Butter sauces may add a layer of flavor to a dish, but throw in an egg or two and you have a sauce that is thicker, richer, and creamier. The melt-in-your-mouth goodness of a Hollandaise sauce over Eggs Benedict or a Béarnaise sauce over a steaming serving of asparagus can be attributed to the emulsification properties of the egg yolk. The protein in the egg yolk makes the water around the butterfat more viscous, generating that soulful feeling of fulfillment as your taste buds meet the sauce.
While the love of a good Hollandaise or Béarnaise may be unabashed, the egg and butter sauce reciprocates with fickleness. Heat and butter, which work with the egg yolk to produce such thick creaminess, are also the wicked villains that can cause the most coddled sauces to curdle. According to Harold McGee, the unparalleled expert in food science for everyday kitchens, the water content of regular butter can thin the sauce, while clarified butter (in which water has been removed) will dramatically thicken the sauce.
Heat plays an even trickier role. In order to thicken the sauce, egg yolks must be heated. But with too much heat (160°-170°F or 70-77°C), the yolks will coagulate and the butter will separate from the sauce.
According to McGee, there are five methods of making a Hollandaise or Béarnaise sauce:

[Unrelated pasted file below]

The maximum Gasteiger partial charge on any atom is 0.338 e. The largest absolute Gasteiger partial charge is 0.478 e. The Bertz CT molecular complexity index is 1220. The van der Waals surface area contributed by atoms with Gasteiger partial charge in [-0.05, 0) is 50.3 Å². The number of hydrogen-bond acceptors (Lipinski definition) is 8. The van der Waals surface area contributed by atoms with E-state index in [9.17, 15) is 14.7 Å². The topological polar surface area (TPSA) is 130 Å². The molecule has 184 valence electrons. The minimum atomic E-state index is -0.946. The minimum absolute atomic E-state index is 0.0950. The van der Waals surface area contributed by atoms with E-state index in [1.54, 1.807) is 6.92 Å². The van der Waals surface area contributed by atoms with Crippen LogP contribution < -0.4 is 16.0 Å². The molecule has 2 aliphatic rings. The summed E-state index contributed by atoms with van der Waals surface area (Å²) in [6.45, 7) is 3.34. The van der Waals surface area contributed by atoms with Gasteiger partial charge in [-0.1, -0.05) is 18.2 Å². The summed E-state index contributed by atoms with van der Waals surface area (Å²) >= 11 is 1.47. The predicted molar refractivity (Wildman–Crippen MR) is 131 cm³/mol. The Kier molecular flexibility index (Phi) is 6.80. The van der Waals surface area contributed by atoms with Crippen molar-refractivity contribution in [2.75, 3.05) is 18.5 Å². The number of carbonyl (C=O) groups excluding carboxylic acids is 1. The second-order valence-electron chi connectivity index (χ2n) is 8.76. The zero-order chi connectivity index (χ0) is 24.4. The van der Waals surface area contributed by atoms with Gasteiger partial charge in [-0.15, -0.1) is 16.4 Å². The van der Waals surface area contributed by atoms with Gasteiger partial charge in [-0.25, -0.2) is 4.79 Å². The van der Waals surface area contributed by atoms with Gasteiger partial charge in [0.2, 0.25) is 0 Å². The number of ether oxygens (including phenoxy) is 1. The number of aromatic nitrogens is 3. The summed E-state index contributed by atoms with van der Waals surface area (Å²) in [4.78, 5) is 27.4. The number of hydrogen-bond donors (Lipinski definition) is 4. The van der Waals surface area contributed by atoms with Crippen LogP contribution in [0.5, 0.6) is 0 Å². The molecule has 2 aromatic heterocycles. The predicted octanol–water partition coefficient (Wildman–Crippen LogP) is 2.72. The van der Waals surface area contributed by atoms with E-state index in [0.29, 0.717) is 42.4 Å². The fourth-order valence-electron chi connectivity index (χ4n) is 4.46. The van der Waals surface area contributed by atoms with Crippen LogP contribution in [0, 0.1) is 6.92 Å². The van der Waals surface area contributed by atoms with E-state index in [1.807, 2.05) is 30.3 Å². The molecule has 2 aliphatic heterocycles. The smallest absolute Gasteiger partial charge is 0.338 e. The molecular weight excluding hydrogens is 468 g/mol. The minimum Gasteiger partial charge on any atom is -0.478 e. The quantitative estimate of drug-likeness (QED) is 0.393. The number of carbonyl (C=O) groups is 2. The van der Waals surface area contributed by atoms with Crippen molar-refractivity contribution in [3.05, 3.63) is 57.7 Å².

- Start by cooking the eggs and water-based ingredients, then whisk in pats of butter for emulsification and thinning. The drawback? It’s easy to overcook the egg.
- Warm the eggs and water-based ingredients, whisk in butter (either regular or clarified), and then cook. This method makes it easier to control the thickness of the sauce.
- Slowly heat all of the ingredients together. The egg and butter heat at the same time, and give you control over the consistency (plus, it’s easy!).
- Warm – but don’t cook – the egg yolks so that they’re slightly warmer than the point at which butter melts, and then whisk in clarified butter. The result? A butter mayonnaise.
- While heating, whisk egg yolks and water into a foam, and then add melted or clarified butter and an acid reduction. This results in a lighter sauce.
Help grow this exhibit! Join in the fun by sending your favorite tips for cooking with butter, or your tried-and-true recipes. Read more about sharing your tips and recipes.